“Bad news, honey,” I said to my wife. “The DVD player is broken.” A look of serious concern came across my wife’s face. We were only two hours into the 20-hour trip, and we had no way to keep the kids busy (this was before we had iPads).

My wife and I fretted about what to do. We contemplated stopping at an electronics store and having a new unit installed. Then I remembered the road trips with my mom. I didn’t have DVD players. My only entertainment was talking to my mom and observing the passing scenery. I turned to my wife and said, “We’re just going to press on. When we get to Key West, we’ll replace the player.”

My wife and kids expressed disappointment at this decision and begged me to get it fixed.

“Don’t worry,” I said. “Everything will be okay.”

And guess what? Everything was okay. In fact, it was better than okay. It was marvelous. On the way to Key West, we talked, laughed, sang songs, and played travel games such as “I Spy,” and “Spot the License Plate.” The kids also got to learn about geography as we drove through several states.

key west bridge

When we finally arrived at Key West, everyone was exhausted, but my kids were eager to explore the hotel. Hotels hold some special allure in their eyes. I think they’d be content to just stay in a hotel for a whole weekend even if it were just a few miles from our house.

We spent three days in Key West and made the most of our time there. We explored the island, tried new restaurants, and spent many hours relaxing on the beach. My daughter and I collected seashells while my 5-year-old son played in the water. My 1-year-old was a bit unsure about the beach. He didn’t like the sand, but he did like splashing in the water with his mother and brother.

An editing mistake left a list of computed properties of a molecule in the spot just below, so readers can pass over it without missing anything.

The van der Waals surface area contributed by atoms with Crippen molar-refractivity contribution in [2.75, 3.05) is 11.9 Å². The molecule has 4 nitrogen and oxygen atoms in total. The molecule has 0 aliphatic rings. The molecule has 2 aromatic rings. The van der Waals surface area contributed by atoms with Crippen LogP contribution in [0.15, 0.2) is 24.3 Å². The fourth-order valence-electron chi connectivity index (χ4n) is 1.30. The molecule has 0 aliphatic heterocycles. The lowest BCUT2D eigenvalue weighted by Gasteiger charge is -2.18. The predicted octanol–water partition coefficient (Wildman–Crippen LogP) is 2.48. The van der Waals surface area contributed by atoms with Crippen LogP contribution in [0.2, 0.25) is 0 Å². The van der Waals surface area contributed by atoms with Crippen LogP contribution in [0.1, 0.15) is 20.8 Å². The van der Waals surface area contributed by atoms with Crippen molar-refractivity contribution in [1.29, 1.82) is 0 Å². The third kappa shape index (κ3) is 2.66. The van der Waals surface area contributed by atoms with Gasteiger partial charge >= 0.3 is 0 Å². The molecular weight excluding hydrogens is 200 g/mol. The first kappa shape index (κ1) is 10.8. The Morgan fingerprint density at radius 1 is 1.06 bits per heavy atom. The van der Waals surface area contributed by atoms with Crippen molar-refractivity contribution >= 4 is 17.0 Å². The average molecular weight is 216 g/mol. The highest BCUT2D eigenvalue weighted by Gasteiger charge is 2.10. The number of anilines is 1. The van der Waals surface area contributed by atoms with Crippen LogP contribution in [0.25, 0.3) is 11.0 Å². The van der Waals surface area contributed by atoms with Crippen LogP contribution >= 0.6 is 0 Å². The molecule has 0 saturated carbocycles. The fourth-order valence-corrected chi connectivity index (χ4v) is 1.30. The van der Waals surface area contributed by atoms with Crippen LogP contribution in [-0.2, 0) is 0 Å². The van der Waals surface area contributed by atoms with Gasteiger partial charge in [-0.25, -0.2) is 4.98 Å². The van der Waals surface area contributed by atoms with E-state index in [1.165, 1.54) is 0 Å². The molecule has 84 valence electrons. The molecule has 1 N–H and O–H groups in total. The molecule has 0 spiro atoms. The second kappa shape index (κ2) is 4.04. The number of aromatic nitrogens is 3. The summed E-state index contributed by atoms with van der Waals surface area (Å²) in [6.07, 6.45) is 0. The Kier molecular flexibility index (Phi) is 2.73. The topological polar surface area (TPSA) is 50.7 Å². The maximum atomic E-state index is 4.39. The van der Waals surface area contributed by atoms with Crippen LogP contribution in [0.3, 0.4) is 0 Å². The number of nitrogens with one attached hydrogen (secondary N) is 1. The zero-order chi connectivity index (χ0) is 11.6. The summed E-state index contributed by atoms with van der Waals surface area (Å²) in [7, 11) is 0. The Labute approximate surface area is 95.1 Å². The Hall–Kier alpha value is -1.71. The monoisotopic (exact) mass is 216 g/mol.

key west beach

The most exciting part of the trip was when my 1-year old son took his first steps. We were relaxing in the hotel room when he pulled himself up on the couch, let go, and started walking. We all cheered him on. He seemed to enjoy the attention because he couldn’t stop laughing.

On our last day in Key West, I told my wife that I was going to find an electronics store to have a new DVD player installed.

She thought for a minute and then said, “Nah, we’re good.”

The journey home was even more enjoyable because we could share our favorite vacation memories along the way. This was perhaps, the best 20 hours of my life.

Now that my kids are 15, 12, and 8 this type of interaction isn’t always easy to come by. That’s why I schedule short road trips with each of them. The trips are usually 2-4 hours, but it gives me time to spend with each child individually. Sometimes we stay overnight in a hotel. Sometimes it’s just a quick day trip.

I cherish the time that we can spend together. They will soon be grown and have their own families to take on road trips. I just hope that they remember the fun times that we’ve had even when their kids are asking, “Are we there yet?”

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Frederick J. Goodall

Father, writer, producer, spokesperson. I'm passionate about helping men to be great dads, husbands, and role models.